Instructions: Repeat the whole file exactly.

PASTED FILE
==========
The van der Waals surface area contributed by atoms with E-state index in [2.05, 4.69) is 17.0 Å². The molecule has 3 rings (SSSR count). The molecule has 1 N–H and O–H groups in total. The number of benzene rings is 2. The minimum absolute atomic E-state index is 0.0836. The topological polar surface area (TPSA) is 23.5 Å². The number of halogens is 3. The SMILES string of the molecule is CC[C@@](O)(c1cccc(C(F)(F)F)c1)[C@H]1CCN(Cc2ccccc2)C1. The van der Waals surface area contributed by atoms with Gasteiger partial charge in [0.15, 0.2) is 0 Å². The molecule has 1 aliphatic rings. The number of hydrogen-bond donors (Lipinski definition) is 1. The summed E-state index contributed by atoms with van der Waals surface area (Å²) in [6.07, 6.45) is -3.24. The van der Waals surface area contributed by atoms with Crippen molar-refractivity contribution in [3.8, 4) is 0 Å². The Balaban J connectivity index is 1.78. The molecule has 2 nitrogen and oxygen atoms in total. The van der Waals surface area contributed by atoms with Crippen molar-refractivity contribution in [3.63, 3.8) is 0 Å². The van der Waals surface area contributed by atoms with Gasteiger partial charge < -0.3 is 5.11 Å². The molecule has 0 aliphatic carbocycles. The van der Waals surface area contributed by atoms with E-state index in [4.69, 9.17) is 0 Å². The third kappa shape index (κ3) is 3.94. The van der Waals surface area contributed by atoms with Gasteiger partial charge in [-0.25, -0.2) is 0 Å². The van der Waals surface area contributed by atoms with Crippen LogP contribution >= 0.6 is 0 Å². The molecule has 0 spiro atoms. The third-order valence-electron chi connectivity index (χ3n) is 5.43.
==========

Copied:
The van der Waals surface area contributed by atoms with E-state index in [2.05, 4.69) is 17.0 Å². The molecule has 3 rings (SSSR count). The molecule has 1 N–H and O–H groups in total. The number of benzene rings is 2. The minimum absolute atomic E-state index is 0.0836. The topological polar surface area (TPSA) is 23.5 Å². The number of halogens is 3. The SMILES string of the molecule is CC[C@@](O)(c1cccc(C(F)(F)F)c1)[C@H]1CCN(Cc2ccccc2)C1. The van der Waals surface area contributed by atoms with Gasteiger partial charge in [0.15, 0.2) is 0 Å². The molecule has 1 aliphatic rings. The number of hydrogen-bond donors (Lipinski definition) is 1. The summed E-state index contributed by atoms with van der Waals surface area (Å²) in [6.07, 6.45) is -3.24. The van der Waals surface area contributed by atoms with Crippen molar-refractivity contribution in [3.8, 4) is 0 Å². The Balaban J connectivity index is 1.78. The molecule has 2 nitrogen and oxygen atoms in total. The van der Waals surface area contributed by atoms with Crippen molar-refractivity contribution in [3.63, 3.8) is 0 Å². The van der Waals surface area contributed by atoms with Gasteiger partial charge < -0.3 is 5.11 Å². The molecule has 0 aliphatic carbocycles. The van der Waals surface area contributed by atoms with E-state index in [4.69, 9.17) is 0 Å². The third kappa shape index (κ3) is 3.94. The van der Waals surface area contributed by atoms with Gasteiger partial charge in [-0.25, -0.2) is 0 Å². The van der Waals surface area contributed by atoms with Crippen LogP contribution >= 0.6 is 0 Å². The molecule has 0 spiro atoms. The third-order valence-electron chi connectivity index (χ3n) is 5.43.